If you’ve had any experience with shooting liquids, you know that there are some tricks for enhancing the shape of the drop. Some additives will even make your drops piss on the bowl.
To that extent, many of the perfect milk splashes you see, are not actually milk. It turns out that milk is not the best substance for shooting milk splashes. Alex of Photigy explains:
While milk is generally white it sometimes not ‘white enough’. When in a glass it usually looks nice and white. When we do milk splashes, however, milk may appear less ‘creamy’ than desired. The background light can show through the slightly thinner layer of milk making the shot look less than perfect.
On the other hand:
Elmer’s glue is all-purpose white glue that can be used for many kinds of projects. It works on lots of different materials including paper and other porous materials. Being glue it’s very thick. When mixed with a liquid it greatly increases the liquid’s viscosity. It also has a clear white color. For those two properties it is often used in ‘milk photography’ – whether it is just a glass of milk, beautiful milk splash or droplets of milk flying around cookies.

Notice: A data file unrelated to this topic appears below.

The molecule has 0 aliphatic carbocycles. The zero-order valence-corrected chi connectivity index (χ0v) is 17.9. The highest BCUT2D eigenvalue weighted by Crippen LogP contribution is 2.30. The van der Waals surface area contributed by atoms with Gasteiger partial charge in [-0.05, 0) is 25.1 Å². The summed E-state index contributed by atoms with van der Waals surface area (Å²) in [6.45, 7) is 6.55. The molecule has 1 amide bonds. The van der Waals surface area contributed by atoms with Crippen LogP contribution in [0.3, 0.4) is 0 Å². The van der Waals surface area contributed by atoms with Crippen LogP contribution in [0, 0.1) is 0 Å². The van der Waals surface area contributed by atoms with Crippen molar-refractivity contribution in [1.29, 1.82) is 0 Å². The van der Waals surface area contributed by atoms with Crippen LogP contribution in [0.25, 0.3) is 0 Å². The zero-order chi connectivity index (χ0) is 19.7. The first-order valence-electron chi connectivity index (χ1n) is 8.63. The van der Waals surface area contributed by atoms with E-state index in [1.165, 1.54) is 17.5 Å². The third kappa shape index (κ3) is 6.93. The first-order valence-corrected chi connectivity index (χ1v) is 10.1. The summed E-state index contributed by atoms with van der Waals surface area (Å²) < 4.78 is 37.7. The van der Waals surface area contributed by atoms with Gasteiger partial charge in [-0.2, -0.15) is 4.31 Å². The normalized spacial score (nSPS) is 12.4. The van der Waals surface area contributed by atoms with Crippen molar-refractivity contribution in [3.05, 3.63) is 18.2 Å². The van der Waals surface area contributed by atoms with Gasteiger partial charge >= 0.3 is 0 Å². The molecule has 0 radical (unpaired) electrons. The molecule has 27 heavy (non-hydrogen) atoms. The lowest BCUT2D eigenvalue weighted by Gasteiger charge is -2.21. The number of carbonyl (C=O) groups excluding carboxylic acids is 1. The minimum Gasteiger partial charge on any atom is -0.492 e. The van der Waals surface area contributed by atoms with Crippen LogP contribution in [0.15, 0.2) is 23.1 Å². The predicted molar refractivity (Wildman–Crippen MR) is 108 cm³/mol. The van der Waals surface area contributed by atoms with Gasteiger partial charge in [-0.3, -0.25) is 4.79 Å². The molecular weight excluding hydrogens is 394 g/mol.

Alex took the two substances for a stand off, first the real milk (full photo followed by a 100% crop).
It looks pretty good, but the blue is showing through some of the thinner areas.
Now a mix of Elmer’s glue and water:
It looks much more solid and the droplets are different in shape, which at least for my taste looks better.
Alex also tries a third option which is Elmer’s glue, water and Glycerin. Head over to Photigy to see what it look like as well as for some great tips on working with Elmer’s glue for splashes.
[Glue or Milk: what is more useful for liquid photographer? | photigy]
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